Cricket Australia chief executive Kevin Roberts has indicated a favourable outlook towards the idea of conducting four-day Test matches in the coming months despite not having any immediate plans to follow suit.
"There's a bit to be said for it," Roberts told SEN.
"It's certainly something we need to be open minded to down the track. The average duration of a Test match is a shade over four days."
"We know there's been timeless Tests over the years, we know there were even three-day Tests. So Test cricket hasn't been five days in duration forever."
"And I think the concepts of four days going forward is something we need to be open to, without jumping to conclusions," he added.
South Africa defeated Zimbabwe within just two days of the inaugral four-day Test between the two nations which was conducted last December.
Ireland and England are all set to battle it out in a four-day Test next year in July, setting the stage for further contests of this nature.
At the same time, he denied any reports suggesting the fact that Australia had attempted to doctor the Perth wicket for the second Test against India.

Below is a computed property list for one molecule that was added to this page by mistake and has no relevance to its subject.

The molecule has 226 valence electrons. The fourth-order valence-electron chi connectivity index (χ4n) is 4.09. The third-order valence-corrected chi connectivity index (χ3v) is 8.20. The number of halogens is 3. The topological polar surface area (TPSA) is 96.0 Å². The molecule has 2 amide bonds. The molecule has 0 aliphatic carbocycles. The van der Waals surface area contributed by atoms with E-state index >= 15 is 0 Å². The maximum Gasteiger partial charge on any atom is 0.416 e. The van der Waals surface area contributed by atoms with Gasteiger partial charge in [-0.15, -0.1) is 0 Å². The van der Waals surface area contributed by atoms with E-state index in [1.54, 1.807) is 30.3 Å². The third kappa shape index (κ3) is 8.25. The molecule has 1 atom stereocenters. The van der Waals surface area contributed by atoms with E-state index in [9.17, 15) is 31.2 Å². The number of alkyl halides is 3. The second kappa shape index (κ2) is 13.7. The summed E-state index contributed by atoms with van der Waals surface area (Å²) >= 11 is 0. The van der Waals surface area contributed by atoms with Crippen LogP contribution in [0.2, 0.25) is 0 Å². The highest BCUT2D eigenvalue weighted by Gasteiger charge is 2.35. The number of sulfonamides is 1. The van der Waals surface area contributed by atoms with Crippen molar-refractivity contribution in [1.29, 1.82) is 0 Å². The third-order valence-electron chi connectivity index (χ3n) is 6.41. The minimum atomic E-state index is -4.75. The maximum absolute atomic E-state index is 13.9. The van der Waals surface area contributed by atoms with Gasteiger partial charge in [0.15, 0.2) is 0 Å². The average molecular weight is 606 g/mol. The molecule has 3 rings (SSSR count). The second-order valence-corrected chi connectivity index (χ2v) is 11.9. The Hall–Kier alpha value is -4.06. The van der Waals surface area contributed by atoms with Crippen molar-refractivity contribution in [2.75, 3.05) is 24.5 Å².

"Certainly not. There were photos in local media of Justin (Langer) checking out the wicket with the curator the other day," said Roberts.
"But you don't prepare a Test match wicket over the course of three or four days, it's done over months. The nature of the deck couldn't be influenced over the last few days."
"There's no instruction to say it should play this way or that way. It's essentially a good contest between bat and ball that's consistent with the characteristics of each venue. That's as far as it goes."
"The right thing for cricket doesn't necessarily mean we're producing conditions that mean our teams are a walk-up start to beat our visiting opposition," concluded Roberts.